Salmon Fishery in Crisis? by Allan Burgess I originally wrote and published this article Salmon Fishery in Crisis in July…
I originally wrote and published this article Salmon Fishery in Crisis in July 2001. How much, if anything, has changed in the past seventeen years? How and why is it all going wrong? Here’s what I said then. The text in italics is updated as of September 2018.
“A recent meeting of interested parties has conﬁrmed what many of us knew already. Our salmon fishery is in serious trouble!
The meeting, convened in Christchurch by Paul Hodgson, and attended by representatives of Fish & Game, NIWA, the Salmon Anglers Association, Rakaia River Promotions, fishing clubs, and several leading fishing tackle retailers, discussed the present poor state of the salmon fishery, possible causes for the rapid decline, and considered a range of options for its enhancement.
The group, called the Salmon Action Group, met again in late May. This editorial does not necessarily reflect the views of the group as a whole.
Just how bad things are can be seen from salmon returns to the hatchery at Glenariffe, in the headwaters of the Rakaia River. The last three years have seen very poor returns. This year’s returns are looking a lot worse than last year. Just 80 fish have come back to Glenariffe as at 8 May 2001, of which 34 were females. By means of comparison with past years as many as 1,200 females have been caught in the Glenariffe trap!
(The Glenariffe hatchery isn’t operating anymore. The National Institute of Water & Atmospheric Research (NIWA) sold it to private interests in 1999 and it closed permanently around about the time this article was written originally. After that a trout and salmon hatchery was opened by Fish & Game at Montrose).
The boom years before hatchery releases in 1985/86 saw 7,288 salmon return to the Glenariffe trap. This indicates that from an anglers’ perspective, if not a scientific one, the current returns to the Glenariffe trap show a salmon fishery is in deep trouble.
The current state of our salmon fishery from the bumper returns of 93/94, 94/95, 95/96 and 96/97, anglers were catching far fewer fish by 97/98. Over the following summer of 98/99, the size and numbers of returning fish had dropped away markedly.
Then followed the dismal 99/2000 season. That year salmon were returning from the sea and entering our South Island East Coast rivers in appalling physical condition. Fish weighed only half of what they should have based on their length. There were by now far fewer salmon available to be caught, and sadly those that were caught were all ”slabby” under-weight fish. (Feeding conditions at sea must have played a part in this – what do salmon eat at sea?).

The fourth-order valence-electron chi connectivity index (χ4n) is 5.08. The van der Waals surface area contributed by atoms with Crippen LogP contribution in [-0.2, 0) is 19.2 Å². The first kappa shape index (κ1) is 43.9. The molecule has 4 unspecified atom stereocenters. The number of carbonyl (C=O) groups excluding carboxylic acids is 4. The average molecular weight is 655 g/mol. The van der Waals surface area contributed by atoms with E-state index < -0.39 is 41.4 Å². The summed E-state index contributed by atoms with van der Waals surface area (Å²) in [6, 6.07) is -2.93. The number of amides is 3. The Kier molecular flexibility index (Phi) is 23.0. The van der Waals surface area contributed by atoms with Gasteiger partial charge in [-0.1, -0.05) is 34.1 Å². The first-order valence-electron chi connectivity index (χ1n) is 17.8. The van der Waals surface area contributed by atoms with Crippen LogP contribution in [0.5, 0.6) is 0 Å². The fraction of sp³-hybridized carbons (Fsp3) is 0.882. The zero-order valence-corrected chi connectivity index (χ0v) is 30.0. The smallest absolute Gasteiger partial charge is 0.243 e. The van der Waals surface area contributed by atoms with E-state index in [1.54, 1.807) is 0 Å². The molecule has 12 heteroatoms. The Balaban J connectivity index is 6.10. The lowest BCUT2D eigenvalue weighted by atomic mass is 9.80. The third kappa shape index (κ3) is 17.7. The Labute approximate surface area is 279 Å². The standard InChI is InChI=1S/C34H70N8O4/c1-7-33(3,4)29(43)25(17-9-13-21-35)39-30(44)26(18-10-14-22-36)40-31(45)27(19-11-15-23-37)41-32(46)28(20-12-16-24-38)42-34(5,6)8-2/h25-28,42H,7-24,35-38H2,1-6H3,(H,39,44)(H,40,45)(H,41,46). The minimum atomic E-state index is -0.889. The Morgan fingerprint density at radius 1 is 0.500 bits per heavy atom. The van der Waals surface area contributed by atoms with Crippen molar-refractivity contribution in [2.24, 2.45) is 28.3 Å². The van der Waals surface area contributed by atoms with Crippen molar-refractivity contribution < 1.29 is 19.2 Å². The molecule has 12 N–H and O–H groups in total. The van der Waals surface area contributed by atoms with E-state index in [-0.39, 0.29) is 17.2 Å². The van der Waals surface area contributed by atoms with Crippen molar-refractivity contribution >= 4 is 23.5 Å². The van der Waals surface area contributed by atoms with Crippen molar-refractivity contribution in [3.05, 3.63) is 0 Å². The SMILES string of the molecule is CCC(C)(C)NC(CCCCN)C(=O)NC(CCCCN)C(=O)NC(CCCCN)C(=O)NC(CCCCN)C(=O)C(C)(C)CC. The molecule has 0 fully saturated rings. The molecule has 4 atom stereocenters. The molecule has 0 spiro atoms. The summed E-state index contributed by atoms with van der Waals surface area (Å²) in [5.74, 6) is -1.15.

This last season 2000/2001 has been even worse with numbers of returning salmon believed to be only about 1/3 of the previous year. Many discussions early seasons were about when the salmon would arrive. The usual early season catches in November and December never took place with just the occasional salmon being caught. There were more being caught by late January — but still only in very low numbers! The situation didn’t improve during what are usually the best months of February and March.
The Rakaia, Hurunui and Waitaki River competitions turned up very few salmon for contestants. The numbers of anglers on the rivers had also declined noticeably for the time of year!
Though salmon this past season have been in excellent condition, they have been small in comparison with past years.
This season’s weights ranged between 10-20 pounds. A big salmon would have been a 22lb fish. There were none of the heavy four-year-old fish of previous years. The large quinnat salmon of even 26 lbs have become a fading memory, let alone the glorious specimens caught during the mid-90s that sent the scales as high as 38 lbs!
If you didn’t catch a salmon in Canterbury this season you share some illustrious company. Many leading salmon anglers didn’t catch a salmon this season either. To borrow from cricket, most salmon anglers experiencing “dot balls!
Salmon angler dissatisfaction is high with numbers of returning fish believed to be only around one-third of the previous season. In short, salmon were very hard to catch over this past season.
The Salmon Action Group discussed and considered a number of possible causes for the decline in salmon returns. They are as follows:
Lack of water in our rivers especially during the crucial period during which juvenile salmon go to sea could seriously affect survival rates.